Overview of the European Supplement and Novel Foods MarketOverview of the European Supplement and Novel Foods Market
The European food supplement market is projected to grow by around 9.5 percent in the next few years, but entering the market requires product registration and an understanding of regulatory pathways.
May 31, 2016
According to data from Euromonitor International, the European food supplement market is projected to grow by around 9.5 percent in the next few years—estimated to be a €7.9 billion market value by 2020. The top three European countries in food supplement markets are Italy, Germany and Russia. However, Eastern Europe markets are grown rapidly. Belarus’s food supplement market increased by almost 400 percent between 2010 to 2015, from just €3.1 million to €15.5 million in 2015. According to Euromonitor’s forecast data, Eastern European countries such as Romania, Turkey, Bosnia-Herzegovina, Russia and Macedonia are projected to be the top fastest-growing markets.
According to Euromonitor data, the top 10 European markets for food supplement are Italy, Germany, Russia, UK, France, Poland, Norway, Finland, Belgium and Spain.
Popular products for Western Europe are related to digestive health, general well-being, bone health, sexual health, immunity, heart health and beauty.
In the EU generally, there are two types of product registration: food supplements and novel foods.
• Food Supplements
Food supplements are regulated in the EU by the Directive 2002/46/EC of the European Parliament of 10 June 2002, which provides the definition of food supplements as “foodstuffs the purpose of which is to supplement the normal diet and which are concentrated sources of nutrients or other substances with a nutritional or physiological effect, alone or in combination, marketed in dose form, namely forms such as capsules, pastilles, tablets, pills and other similar forms, sachets of powder, ampoules of liquids, drop dispensing bottles, and other similar forms of liquids and powders designed to be taken in measured small unit quantities."
• Novel Foods
The novel foods category is an emerging field, and companies may wish to introduce novel foods because they are produced more efficiently and/or because they might have advantages for the health and nutrition of consumers.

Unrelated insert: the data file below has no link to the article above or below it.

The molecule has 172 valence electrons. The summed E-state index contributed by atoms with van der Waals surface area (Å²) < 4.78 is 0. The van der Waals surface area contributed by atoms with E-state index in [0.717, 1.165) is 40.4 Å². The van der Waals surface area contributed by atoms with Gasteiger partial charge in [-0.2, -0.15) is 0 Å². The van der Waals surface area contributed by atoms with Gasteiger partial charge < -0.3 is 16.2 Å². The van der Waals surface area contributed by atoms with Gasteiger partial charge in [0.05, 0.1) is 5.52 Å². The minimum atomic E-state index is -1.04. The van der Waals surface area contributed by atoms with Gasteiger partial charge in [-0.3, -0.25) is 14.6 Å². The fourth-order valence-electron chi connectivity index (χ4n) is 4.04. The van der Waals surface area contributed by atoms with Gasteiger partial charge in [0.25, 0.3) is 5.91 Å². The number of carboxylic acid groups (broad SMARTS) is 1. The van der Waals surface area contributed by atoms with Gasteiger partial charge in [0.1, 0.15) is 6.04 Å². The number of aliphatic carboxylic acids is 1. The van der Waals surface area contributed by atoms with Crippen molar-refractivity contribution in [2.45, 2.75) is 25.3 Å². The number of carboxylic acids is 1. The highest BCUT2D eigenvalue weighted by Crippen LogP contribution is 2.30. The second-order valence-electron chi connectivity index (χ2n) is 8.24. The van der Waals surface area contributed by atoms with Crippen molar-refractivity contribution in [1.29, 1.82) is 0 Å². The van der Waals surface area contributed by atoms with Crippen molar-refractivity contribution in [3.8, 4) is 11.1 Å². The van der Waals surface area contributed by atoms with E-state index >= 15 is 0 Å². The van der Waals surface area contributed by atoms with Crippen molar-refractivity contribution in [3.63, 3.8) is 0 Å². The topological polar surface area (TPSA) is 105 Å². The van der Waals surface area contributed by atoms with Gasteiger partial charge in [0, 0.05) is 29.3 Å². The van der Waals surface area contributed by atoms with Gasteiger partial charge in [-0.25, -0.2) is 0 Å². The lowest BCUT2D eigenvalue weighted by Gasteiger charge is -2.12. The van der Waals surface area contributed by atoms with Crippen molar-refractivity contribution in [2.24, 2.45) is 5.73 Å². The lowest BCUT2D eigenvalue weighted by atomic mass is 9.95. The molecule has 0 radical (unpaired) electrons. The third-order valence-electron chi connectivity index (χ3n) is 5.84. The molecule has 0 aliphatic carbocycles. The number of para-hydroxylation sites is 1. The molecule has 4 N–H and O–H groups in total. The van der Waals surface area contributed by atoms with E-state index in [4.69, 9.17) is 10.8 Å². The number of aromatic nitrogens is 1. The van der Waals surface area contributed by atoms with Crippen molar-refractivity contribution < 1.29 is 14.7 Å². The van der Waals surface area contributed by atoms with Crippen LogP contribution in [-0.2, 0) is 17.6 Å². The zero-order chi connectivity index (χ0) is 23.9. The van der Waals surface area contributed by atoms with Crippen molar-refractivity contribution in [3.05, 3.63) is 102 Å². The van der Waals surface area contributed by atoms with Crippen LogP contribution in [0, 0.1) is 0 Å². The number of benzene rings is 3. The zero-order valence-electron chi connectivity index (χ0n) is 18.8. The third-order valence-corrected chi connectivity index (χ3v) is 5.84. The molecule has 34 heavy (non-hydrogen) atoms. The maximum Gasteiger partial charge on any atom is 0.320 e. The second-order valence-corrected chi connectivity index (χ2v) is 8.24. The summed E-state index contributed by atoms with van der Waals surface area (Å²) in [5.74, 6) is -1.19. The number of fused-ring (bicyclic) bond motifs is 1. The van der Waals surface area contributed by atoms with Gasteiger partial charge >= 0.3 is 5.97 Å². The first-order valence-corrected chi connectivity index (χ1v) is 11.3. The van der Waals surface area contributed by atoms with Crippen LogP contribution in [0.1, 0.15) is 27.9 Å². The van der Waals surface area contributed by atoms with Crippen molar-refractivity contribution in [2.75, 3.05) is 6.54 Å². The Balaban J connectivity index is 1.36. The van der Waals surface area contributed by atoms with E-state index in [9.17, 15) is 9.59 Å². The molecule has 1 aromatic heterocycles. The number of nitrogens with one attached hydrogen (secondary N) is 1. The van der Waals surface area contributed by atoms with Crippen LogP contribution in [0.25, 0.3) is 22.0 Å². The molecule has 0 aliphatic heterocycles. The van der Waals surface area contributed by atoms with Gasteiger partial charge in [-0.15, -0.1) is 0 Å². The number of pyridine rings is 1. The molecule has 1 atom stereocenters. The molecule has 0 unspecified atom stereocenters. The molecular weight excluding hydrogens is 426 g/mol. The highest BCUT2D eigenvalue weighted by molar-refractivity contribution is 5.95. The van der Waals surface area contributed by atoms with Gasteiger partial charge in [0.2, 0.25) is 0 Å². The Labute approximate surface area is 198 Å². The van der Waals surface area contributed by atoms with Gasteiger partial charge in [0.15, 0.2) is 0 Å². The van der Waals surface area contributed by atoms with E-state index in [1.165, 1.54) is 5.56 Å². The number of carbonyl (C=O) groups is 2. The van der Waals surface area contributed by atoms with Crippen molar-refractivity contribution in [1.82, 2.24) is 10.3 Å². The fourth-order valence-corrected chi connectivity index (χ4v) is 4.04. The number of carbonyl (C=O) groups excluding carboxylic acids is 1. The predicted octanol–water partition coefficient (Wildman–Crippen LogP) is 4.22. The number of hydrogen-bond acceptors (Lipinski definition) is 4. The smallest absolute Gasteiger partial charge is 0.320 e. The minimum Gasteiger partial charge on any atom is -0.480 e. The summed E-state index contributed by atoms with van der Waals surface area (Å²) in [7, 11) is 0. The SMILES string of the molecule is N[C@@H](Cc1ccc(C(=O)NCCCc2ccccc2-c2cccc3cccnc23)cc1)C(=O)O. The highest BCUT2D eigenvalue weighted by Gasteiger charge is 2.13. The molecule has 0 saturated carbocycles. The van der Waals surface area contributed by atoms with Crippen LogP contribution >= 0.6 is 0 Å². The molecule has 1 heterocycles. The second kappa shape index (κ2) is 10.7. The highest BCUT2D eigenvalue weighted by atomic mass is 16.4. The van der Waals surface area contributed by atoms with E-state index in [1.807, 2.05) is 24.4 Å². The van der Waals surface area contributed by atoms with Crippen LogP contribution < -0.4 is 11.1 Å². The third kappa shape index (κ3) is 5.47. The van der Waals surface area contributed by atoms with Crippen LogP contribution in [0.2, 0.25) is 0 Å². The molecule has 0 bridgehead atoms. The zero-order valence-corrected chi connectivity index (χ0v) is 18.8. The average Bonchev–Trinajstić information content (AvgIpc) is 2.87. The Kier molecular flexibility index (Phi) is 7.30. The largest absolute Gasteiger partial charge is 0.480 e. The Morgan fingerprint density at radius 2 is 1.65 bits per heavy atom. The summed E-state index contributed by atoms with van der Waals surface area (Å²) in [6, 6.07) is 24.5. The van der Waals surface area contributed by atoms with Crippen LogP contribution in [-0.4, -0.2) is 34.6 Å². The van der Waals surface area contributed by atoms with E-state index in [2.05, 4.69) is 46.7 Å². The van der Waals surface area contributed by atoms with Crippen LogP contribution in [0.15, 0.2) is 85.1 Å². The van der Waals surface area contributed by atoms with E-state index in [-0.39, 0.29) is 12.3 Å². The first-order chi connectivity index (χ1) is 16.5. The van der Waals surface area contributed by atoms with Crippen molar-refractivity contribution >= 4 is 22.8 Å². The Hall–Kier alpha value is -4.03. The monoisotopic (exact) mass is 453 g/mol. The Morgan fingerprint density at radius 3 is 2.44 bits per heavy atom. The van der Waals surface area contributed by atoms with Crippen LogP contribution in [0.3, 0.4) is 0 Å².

Novel food is regulated by the Novel Foods Regulation (Regulation (EC) No 258/97), and is defined as a “food that does not have a significant history of consumption within the EU before 15 May 1997." Acquiring a novel food classification might be a lengthy process, however if this route is chosen, it is important to remember that the Novel Foods Regulation includes a simplified procedure for marketing certain types of novel food or novel food ingredients in the EU if it is considered “substantially equivalent" to an existing food or food ingredient that is already marketed within the EU. This procedure is still in place, however, there are plans to review it. Typically, composition (such as the source organism and preparation method), nutritional value, metabolism, intended use (such as a food ingredient or supplement), level of undesirable substances (such as contaminants, mycotoxins and allergens) would be investigated. In these cases, the company can submit a notification to the European Commission after obtaining an opinion on equivalence from an EU Member State.
Typically start the notification process in Belgium because Belgian law is the most advanced in terms of substances that can be present in food supplements, notably botanicals. Generally, it takes six to nine months to gain a product registration. Once a product is authorized in one EU country, then the mutual recognition principle is applied when notifying in another EU country. However, sometimes, this principle does not work properly, as other EU countries consider that the ingredient presents a risk to human health, it’s medicinal, etc. Local laws would apply in that case.
This information is for reference only. It has no legal value. Davidia Healthtech LLC declines all responsibility or liability for errors or deficiencies in this document. Authorities in various countries have the right to determine a product’s regulatory status. Laws and the related guidance change constantly. We cannot guarantee regulations referred to in the document remain unchanged. The text should not be taken as an authoritative statement or interpretation of the law, as only the courts have this power. Every effort has been made to ensure these guidance notes are as helpful as possible.
Hua Deng, Ph.D., is the president and the founder of Davidia Healthtech LLC (davidiahealthtech.com), a professional service company for food, dietary supplement and cosmetics. Deng holds a doctorate from Lanzhou University in China with a major in analytical chemistry. She has extensive experience with global regulatory affairs in the food, dietary supplement and cosmetic industries.
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